6 Mechanism in a Nut Shell When Things Go Bad When there is more toxic metabolite than GSH then damage to the liver can happen (hepatotoxicity) When there is more toxic metabolite than GSH then damage to the liver can happen (hepatotoxicity) –Controversial as to why/how –In addition, the imbalance alone is not enough to cause the damage, but is a necessary pre-requisite.

7 Mechanism in a Nut Shell When Things Go Bad What can cause this imbalance? (genetic factors) What can cause this imbalance? (genetic factors) –Baseline of GSH in the liver –Level of liver enzymes to produce the metabolite ** The dose of APAP that will lead to damage is variable and unpredictable from patient to patient

8 Mechanism in a Nut Shell When Things Go Bad What can cause this imbalance? (external factors) What can cause this imbalance? (external factors) –Overdose –Drug interactions (Isoniazide) –Long-term alcoholism –Fasting/poor nutrition

9 Overdose Too much APAP ingested; more NAPQI by- product produced Too much APAP ingested; more NAPQI by- product produced NAPQI leads to liver damage (attacks the liver cells) NAPQI leads to liver damage (attacks the liver cells)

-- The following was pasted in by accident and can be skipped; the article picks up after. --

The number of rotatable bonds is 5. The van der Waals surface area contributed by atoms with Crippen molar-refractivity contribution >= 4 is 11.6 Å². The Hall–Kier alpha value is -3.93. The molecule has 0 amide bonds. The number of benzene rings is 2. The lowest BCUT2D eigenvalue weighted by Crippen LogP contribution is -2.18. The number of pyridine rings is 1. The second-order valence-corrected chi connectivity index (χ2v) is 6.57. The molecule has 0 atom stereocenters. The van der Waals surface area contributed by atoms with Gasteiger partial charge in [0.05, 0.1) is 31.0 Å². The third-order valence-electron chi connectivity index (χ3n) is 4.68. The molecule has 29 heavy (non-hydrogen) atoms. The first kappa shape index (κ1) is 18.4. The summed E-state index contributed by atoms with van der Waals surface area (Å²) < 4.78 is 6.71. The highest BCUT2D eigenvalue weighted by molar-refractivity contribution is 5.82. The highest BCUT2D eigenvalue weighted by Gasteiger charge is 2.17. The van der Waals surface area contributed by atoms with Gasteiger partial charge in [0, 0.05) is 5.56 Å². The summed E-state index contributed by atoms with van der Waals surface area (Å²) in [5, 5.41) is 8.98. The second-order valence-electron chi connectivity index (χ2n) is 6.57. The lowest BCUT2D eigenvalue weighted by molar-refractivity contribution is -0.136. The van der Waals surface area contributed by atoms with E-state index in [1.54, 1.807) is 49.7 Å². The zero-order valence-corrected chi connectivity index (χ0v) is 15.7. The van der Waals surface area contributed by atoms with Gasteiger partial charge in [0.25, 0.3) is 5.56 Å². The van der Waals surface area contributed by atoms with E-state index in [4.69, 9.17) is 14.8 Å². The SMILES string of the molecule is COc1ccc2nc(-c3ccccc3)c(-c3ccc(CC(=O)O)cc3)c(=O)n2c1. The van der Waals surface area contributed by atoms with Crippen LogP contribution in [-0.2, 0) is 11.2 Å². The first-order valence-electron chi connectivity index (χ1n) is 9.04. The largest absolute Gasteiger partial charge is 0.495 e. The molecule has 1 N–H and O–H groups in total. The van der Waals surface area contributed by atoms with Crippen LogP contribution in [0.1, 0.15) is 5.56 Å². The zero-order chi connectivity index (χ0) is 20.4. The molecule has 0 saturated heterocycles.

10 Overdose Four Mistakes Account for Most Overdoses of Acetaminophen: 1. Acetaminophen is in so many products that many people exceed the recommended dose by inadvertently taking two of them together. 2. Thinking that “more is better,” many people purposely take more than the recommended dose or take the next dose too soon after the previous one. 3. Many people combine acetaminophen with alcohol. Alcohol increases production of the enzyme that makes acetaminophen toxic to the liver. If you drink alcohol and take acetaminophen you can overdose even at recommended doses. 4. Many people continue taking Tylenol for longer than recommended

11 Rescue for Overdose N acetylcysteine (NAC) [Acetadote] N acetylcysteine (NAC) [Acetadote] –Given within 8 hours of APAP dose, the mortality is zero –Given within 24 hours it still has some beneficial effects –How does it work?  Unknown; thought to act by providing substrate for conjugation with the toxic metabolite –Other uses:  Mucolytic therapy in patients with abnormal or viscid mucous secretions

12 Drug Interaction Isoniazid {treatment of tuberculosis} Isoniazid {treatment of tuberculosis} –Activates the liver enzymes (specifically: Isoniazid is an inducer of CYP 2E1) –So more toxic metabolite is formed and the GSH is depleted and can no longer inactivate the increased amounts of NAPQI –The NAPQI attacks the liver cells and leads to cell death

13 Long-Term Alcoholism Long-term alcohol consumption induces the CYP2E1 enzyme system, leading to more production of NAPQI Long-term alcohol consumption induces the CYP2E1 enzyme system, leading to more production of NAPQI

14 Fasting/Poor Nutrition Fasting has been shown to deplete hepatic (liver) GSH stores Fasting has been shown to deplete hepatic (liver) GSH stores Hepatotoxicity has been observed in fasting individuals after intake of APAP in modest overdoses Hepatotoxicity has been observed in fasting individuals after intake of APAP in modest overdoses